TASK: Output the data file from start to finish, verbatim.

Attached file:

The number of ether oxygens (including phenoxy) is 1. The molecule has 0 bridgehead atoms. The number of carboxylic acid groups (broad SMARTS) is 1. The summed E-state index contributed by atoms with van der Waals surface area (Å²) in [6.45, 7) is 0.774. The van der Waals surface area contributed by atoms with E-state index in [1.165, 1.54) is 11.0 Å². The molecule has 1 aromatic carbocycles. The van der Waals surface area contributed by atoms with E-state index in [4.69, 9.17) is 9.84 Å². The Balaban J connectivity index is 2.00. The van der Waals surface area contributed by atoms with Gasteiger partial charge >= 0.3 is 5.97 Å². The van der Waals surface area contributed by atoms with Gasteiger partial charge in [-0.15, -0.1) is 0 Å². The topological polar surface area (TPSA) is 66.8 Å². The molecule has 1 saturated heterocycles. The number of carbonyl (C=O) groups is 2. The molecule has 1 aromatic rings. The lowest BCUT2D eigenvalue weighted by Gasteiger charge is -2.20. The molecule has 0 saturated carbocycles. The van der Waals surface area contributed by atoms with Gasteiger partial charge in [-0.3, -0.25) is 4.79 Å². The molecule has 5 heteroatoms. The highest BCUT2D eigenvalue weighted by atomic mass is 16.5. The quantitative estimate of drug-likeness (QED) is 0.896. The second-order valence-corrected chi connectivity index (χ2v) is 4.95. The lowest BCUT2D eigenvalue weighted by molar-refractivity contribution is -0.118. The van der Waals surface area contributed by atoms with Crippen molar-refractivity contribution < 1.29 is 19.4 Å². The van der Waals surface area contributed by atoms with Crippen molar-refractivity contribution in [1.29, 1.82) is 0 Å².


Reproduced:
The number of ether oxygens (including phenoxy) is 1. The molecule has 0 bridgehead atoms. The number of carboxylic acid groups (broad SMARTS) is 1. The summed E-state index contributed by atoms with van der Waals surface area (Å²) in [6.45, 7) is 0.774. The van der Waals surface area contributed by atoms with E-state index in [1.165, 1.54) is 11.0 Å². The molecule has 1 aromatic carbocycles. The van der Waals surface area contributed by atoms with E-state index in [4.69, 9.17) is 9.84 Å². The Balaban J connectivity index is 2.00. The van der Waals surface area contributed by atoms with Gasteiger partial charge >= 0.3 is 5.97 Å². The van der Waals surface area contributed by atoms with Gasteiger partial charge in [-0.15, -0.1) is 0 Å². The topological polar surface area (TPSA) is 66.8 Å². The molecule has 1 saturated heterocycles. The number of carbonyl (C=O) groups is 2. The molecule has 1 aromatic rings. The lowest BCUT2D eigenvalue weighted by Gasteiger charge is -2.20. The molecule has 0 saturated carbocycles. The van der Waals surface area contributed by atoms with Gasteiger partial charge in [-0.3, -0.25) is 4.79 Å². The molecule has 5 heteroatoms. The highest BCUT2D eigenvalue weighted by atomic mass is 16.5. The quantitative estimate of drug-likeness (QED) is 0.896. The second-order valence-corrected chi connectivity index (χ2v) is 4.95. The lowest BCUT2D eigenvalue weighted by molar-refractivity contribution is -0.118. The van der Waals surface area contributed by atoms with Crippen molar-refractivity contribution < 1.29 is 19.4 Å². The van der Waals surface area contributed by atoms with Crippen molar-refractivity contribution in [1.29, 1.82) is 0 Å².